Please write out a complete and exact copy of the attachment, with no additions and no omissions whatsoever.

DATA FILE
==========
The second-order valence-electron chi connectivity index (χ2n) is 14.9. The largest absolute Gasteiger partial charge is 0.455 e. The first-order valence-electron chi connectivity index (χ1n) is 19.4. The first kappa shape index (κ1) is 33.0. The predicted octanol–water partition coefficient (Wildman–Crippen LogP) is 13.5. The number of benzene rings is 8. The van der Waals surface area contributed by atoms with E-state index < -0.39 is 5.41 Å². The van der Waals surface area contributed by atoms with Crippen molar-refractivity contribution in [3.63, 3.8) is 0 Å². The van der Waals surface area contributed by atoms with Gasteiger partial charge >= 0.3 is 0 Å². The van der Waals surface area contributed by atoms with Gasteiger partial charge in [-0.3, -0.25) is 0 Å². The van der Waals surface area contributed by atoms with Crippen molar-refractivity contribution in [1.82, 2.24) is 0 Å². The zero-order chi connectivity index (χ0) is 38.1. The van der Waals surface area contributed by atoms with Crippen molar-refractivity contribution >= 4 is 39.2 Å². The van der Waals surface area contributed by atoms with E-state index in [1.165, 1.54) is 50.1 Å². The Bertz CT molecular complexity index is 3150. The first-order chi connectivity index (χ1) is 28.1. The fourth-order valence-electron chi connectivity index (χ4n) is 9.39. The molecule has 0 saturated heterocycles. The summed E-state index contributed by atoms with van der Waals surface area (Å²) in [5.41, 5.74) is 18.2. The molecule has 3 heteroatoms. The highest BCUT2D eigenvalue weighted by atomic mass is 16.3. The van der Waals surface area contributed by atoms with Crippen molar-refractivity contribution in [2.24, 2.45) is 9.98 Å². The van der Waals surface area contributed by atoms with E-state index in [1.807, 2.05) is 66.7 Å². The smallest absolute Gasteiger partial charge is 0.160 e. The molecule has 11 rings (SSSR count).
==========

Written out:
The second-order valence-electron chi connectivity index (χ2n) is 14.9. The largest absolute Gasteiger partial charge is 0.455 e. The first-order valence-electron chi connectivity index (χ1n) is 19.4. The first kappa shape index (κ1) is 33.0. The predicted octanol–water partition coefficient (Wildman–Crippen LogP) is 13.5. The number of benzene rings is 8. The van der Waals surface area contributed by atoms with E-state index < -0.39 is 5.41 Å². The van der Waals surface area contributed by atoms with Crippen molar-refractivity contribution in [3.63, 3.8) is 0 Å². The van der Waals surface area contributed by atoms with Gasteiger partial charge >= 0.3 is 0 Å². The van der Waals surface area contributed by atoms with Gasteiger partial charge in [-0.3, -0.25) is 0 Å². The van der Waals surface area contributed by atoms with Crippen molar-refractivity contribution in [1.82, 2.24) is 0 Å². The zero-order chi connectivity index (χ0) is 38.1. The van der Waals surface area contributed by atoms with Crippen molar-refractivity contribution >= 4 is 39.2 Å². The van der Waals surface area contributed by atoms with E-state index in [1.165, 1.54) is 50.1 Å². The Bertz CT molecular complexity index is 3150. The first-order chi connectivity index (χ1) is 28.1. The fourth-order valence-electron chi connectivity index (χ4n) is 9.39. The molecule has 0 saturated heterocycles. The summed E-state index contributed by atoms with van der Waals surface area (Å²) in [5.41, 5.74) is 18.2. The molecule has 3 heteroatoms. The highest BCUT2D eigenvalue weighted by atomic mass is 16.3. The van der Waals surface area contributed by atoms with Crippen molar-refractivity contribution in [2.24, 2.45) is 9.98 Å². The van der Waals surface area contributed by atoms with E-state index in [1.807, 2.05) is 66.7 Å². The smallest absolute Gasteiger partial charge is 0.160 e. The molecule has 11 rings (SSSR count).